Who hasn’t told a little white lie so you didn’t have to meet someone for lunch or go to a party? Actually, occasionally telling a white lie may be helpful when you are managing your interpersonal relationships. However, one of the fundamental aspects of healthy relationships is being able to trust and depend on the other person, so chronic lying can get you in trouble. In fact, excessive lying can be considered a character flaw.
When would it be OK to lie to someone? Here are a few instances when you can be perhaps justified to lie:
- If what you say would be downright hurtful, you may want to fudge the truth. “You have the cutest baby,” doesn’t hurt anybody, and it may be the nicer thing to say than to comment of the baby’s faults.
- If you’re asked how you’re doing and you say great, you are theoretically lying, if you’re worried about your hernia operation tomorrow. You just don’t feel like sharing because the information is too personal and invades your privacy.
The little white lie should have its roots in compassion and be motivated by kindness and humanity. In other words, it’s meant to disguise an awkward or uncomfortable discussion that ordinarily would lead to something insulting or cruel. When it is derived for no reason or based on a passive-aggressive desire to get back, it is no longer benign and you are heading into major problems.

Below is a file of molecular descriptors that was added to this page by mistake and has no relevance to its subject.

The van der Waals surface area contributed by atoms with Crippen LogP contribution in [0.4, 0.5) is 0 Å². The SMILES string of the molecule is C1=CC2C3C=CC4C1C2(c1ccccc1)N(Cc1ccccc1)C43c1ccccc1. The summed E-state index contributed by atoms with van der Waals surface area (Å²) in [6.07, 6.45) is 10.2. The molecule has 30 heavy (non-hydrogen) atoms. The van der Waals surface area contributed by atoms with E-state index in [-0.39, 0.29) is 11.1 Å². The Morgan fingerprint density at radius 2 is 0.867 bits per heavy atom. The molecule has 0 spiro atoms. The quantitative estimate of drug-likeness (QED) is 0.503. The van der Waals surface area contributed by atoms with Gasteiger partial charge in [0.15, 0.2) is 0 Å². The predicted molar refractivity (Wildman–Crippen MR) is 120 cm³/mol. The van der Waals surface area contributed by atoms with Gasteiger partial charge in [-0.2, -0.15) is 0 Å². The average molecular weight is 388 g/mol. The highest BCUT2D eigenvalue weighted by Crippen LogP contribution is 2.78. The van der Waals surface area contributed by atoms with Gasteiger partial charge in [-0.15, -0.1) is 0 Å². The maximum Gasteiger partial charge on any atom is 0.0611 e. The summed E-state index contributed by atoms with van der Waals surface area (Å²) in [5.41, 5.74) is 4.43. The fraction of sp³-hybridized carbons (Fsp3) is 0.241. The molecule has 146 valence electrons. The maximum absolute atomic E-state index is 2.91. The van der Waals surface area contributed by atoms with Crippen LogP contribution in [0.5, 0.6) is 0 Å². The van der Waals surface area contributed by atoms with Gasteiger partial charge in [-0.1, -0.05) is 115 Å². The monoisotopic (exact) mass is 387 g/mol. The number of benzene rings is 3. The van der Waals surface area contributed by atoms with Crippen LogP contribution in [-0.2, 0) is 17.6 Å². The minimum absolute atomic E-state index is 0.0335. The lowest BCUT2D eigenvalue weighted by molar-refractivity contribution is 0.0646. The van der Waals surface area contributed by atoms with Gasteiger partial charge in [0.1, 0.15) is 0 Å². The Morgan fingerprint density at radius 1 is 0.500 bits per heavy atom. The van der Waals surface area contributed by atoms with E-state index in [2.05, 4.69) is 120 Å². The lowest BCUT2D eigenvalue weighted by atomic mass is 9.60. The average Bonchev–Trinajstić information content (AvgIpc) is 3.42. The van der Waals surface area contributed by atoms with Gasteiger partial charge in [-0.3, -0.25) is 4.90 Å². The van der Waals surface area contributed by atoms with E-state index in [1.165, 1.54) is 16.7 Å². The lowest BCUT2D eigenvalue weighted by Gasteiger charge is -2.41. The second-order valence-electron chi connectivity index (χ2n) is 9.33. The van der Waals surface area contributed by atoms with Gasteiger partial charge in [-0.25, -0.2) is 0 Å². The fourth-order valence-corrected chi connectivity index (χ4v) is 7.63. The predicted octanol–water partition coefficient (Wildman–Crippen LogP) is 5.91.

Most people feel that lying is immoral and distasteful and that if you are lied to, it is a betrayal. With that in mind, do you find yourself stretching or falsifying the truth – once, twice, five times a day? Do you lie so much that you forget what you say and wind up lying some more? Are you actually lying to yourself about the true reasons for your occasional white lies? Do your lies cushion you from facing what’s truly going on?
Some people are wired differently which makes it easier for them to lie. Apparently, they have more white matter (connective tissue in the brain) and less grey matter (the material found in the prefrontal lobe of the cortex which helps you deal with moral issues). If you have more grey matter, you have more moral restraints and more tools to keep the impulse to lie under control.
So, where do you stand in the parameters of lying? Are you an occasional, situational liar, whose intent is not to hurt someone else, or are you a chronic, habitual liar, who lies for the sake of it?
“No man has a good enough memory to make a successful liar,” says honest Abraham Lincoln. So be careful about who you are really deceiving, because you don’t want to destroy your moral integrity when no one believes what you say any more.